Small island nations are calling for strengthened global support for ocean and climate change action, just days before Commonwealth leaders convene in Kigali, Rwanda, to decide on the group’s priorities for the next two years.
In their executive sessions later this week, heads of government are expected to discuss issues such as shared climate ambitions, financing climate and ocean action, and rebuilding sustainable green and blue economies in the wake of the COVID-19 pandemic, among other key items on the agenda.
During a breakfast meeting co-hosted by the Commonwealth Secretariat and the Fiji Government in the margins of the summit, High Commissioner Jitoko Tikolevu addressed an audience of mainly envoys from fellow island nations, from Tuvalu to Cyprus to The Bahamas.
“The ocean and climate are inextricably inter-connected and the health of our oceans dictate the livelihoods of millions of people around the world, from the Pacific to the Atlantic… The challenges facing our oceans and its resources are diverse and complex and yet our answer is simple, we need action!”
Tikolevu added that the ocean’s function both as a ‘carbon sink’ and a source for nature-based solutions for climate change adaptation, warrants more acknowledgement in climate negotiations, which focus mainly on reducing carbon emissions.
His remarks were followed by a roundtable discussion with representatives from the Pacific, Caribbean and Indian Ocean, about actions being taken to address ocean and climate change issues, and how the Commonwealth can support.
Head of Oceans and Natural Resources at the Commonwealth Secretariat, Dr Nicholas Hardman-Mountford, said:
“The harsh reality of climate change is that it affects all sectors of society, and all realms of the planet, including the ocean. The climate crisis is also an ocean crisis. Action Groups under the Commonwealth’s flagship ocean programme, the Blue Charter, are each responding to climate change under their respective themes.”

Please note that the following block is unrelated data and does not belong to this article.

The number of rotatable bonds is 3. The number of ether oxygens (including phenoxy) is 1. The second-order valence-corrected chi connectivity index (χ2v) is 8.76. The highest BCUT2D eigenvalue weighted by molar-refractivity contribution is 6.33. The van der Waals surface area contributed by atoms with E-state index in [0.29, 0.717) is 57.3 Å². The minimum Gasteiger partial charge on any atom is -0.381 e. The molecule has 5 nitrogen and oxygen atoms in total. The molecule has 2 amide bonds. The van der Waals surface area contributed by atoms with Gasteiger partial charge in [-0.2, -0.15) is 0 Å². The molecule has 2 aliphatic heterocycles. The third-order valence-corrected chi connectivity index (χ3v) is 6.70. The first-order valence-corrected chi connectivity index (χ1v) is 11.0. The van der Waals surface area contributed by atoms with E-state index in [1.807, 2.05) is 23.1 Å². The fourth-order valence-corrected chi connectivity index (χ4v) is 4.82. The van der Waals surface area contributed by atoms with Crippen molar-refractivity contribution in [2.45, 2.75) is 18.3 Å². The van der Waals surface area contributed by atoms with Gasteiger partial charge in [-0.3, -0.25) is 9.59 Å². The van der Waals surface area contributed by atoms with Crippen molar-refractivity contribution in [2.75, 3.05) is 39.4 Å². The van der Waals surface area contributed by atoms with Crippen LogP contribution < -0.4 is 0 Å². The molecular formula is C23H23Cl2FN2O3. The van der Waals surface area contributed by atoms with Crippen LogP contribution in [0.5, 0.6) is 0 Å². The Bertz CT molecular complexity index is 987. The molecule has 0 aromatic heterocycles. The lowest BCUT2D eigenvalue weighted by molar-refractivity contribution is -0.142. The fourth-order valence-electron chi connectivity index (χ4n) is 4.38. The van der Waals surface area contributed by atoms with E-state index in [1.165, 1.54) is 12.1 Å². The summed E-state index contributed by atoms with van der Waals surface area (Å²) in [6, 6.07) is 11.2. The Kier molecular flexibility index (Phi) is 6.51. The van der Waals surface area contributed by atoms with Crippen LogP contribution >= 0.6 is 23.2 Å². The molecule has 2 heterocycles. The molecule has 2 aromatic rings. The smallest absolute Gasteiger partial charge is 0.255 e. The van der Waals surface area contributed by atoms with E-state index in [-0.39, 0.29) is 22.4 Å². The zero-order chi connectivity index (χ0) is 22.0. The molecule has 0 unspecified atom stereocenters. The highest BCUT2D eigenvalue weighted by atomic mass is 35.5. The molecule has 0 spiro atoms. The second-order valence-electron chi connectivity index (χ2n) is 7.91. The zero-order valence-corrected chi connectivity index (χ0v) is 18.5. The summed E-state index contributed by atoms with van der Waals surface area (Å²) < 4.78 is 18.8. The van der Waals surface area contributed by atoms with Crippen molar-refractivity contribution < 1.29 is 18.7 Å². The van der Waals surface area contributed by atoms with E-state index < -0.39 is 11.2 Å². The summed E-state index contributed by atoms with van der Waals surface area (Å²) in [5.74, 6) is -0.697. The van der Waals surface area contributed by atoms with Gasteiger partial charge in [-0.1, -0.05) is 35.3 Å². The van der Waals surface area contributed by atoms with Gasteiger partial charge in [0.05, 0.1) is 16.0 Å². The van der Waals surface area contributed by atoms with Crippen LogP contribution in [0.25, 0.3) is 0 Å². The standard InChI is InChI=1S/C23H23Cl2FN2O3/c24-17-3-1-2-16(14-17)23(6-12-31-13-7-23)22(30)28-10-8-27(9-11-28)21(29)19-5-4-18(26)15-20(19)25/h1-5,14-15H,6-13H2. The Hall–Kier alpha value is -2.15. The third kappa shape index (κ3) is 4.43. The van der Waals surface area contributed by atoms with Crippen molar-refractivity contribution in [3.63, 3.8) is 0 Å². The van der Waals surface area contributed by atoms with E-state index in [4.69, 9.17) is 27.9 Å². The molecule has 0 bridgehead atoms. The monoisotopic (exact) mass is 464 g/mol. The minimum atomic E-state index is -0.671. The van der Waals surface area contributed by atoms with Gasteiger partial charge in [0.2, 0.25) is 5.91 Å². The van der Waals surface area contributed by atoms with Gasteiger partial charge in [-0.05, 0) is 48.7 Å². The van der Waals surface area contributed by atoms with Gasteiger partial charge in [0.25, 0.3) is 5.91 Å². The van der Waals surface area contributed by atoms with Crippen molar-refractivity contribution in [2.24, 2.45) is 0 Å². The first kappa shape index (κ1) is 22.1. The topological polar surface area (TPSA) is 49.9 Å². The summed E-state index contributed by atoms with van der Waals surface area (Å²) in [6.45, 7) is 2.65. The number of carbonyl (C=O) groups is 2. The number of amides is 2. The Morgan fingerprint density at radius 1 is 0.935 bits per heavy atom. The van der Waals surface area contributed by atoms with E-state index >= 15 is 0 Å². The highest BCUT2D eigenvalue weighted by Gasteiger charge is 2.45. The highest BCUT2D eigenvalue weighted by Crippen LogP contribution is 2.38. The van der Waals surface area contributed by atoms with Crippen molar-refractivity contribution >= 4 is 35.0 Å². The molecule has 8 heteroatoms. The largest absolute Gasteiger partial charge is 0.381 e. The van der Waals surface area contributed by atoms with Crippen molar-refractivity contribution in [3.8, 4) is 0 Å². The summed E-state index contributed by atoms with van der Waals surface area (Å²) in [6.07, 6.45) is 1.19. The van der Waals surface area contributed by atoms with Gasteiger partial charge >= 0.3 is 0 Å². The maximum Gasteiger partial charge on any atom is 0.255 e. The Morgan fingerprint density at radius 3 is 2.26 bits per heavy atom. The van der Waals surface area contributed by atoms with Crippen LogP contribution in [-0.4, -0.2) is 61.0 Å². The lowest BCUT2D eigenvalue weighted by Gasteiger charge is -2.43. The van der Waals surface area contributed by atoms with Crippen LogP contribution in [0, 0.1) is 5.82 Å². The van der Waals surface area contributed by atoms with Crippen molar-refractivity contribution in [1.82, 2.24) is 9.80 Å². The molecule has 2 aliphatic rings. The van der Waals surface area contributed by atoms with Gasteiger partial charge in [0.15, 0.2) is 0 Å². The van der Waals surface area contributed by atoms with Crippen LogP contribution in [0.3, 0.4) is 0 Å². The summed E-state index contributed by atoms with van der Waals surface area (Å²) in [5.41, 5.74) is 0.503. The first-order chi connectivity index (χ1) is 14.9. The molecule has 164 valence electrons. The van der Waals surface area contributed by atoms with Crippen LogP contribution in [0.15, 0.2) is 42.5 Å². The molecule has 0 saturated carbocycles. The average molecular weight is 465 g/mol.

The Commonwealth Blue Charter is a historic commitment by 54 countries to work together to find solutions for global ocean challenges.
Since its endorsement at the last Commonwealth Heads of Government Meeting (CHOGM) in April 2018, at least 16 countries have stepped forward to champion ten thematic Action Groups, comprising like-minded members willing to share knowledge and align strategies to tackle issues such as marine plastic pollution, unsustainable coastal fisheries and disappearing coral reefs.
The Action Group on Ocean and Climate Change is championed by Fiji.
Commonwealth Blue Charter programme lead at the Commonwealth Secretariat Dr Jeff Ardron presented the meeting with a report detailing progress achieved over the past four years. He said:
“The Blue Charter Action Groups have proven themselves to be a good model by which countries can take the lead on the climate and ocean issues most important to them. Over the past four years, we have trained more than 450 representatives from more than 40 countries. Now we are focussing on getting more Climate-Ocean projects up and running.”
A survey conducted by the Secretariat of its membership shows that 75 percent of countries reported that the Commonwealth Blue Charter had helped to progress national ocean policy or legislation and allowed them to better interact with external partners.
The Secretariat has also launched a number of successful partnerships with collaborators such as Bloomberg Philanthropies, Arizona State University and the Stimson Centre, with the aim of leveraging their expertise, services and resources to help Action Groups achieve their goals.
Nearly 300 government officials in the ocean sector from across the Commonwealth are registered on the Commonwealth Blue Charter Knowledge Hub, enabling them to access free training, knowledge resources and networking opportunities, including an ocean funding database with details of how to access opportunities worth over USD$150 million from more than 100 funders.
This week’s discussion at the Commonwealth Heads of Government Meeting (CHOGM) will lead into next week’s United Nations Oceans Conference, scheduled for 27 June to 01 July in Lisbon, Portugal. They also take place less than six months ahead of the world’s most important climate summit of the year, the UN Climate Change Conference COP27 in Sharm el-Sheikh, Egypt this November.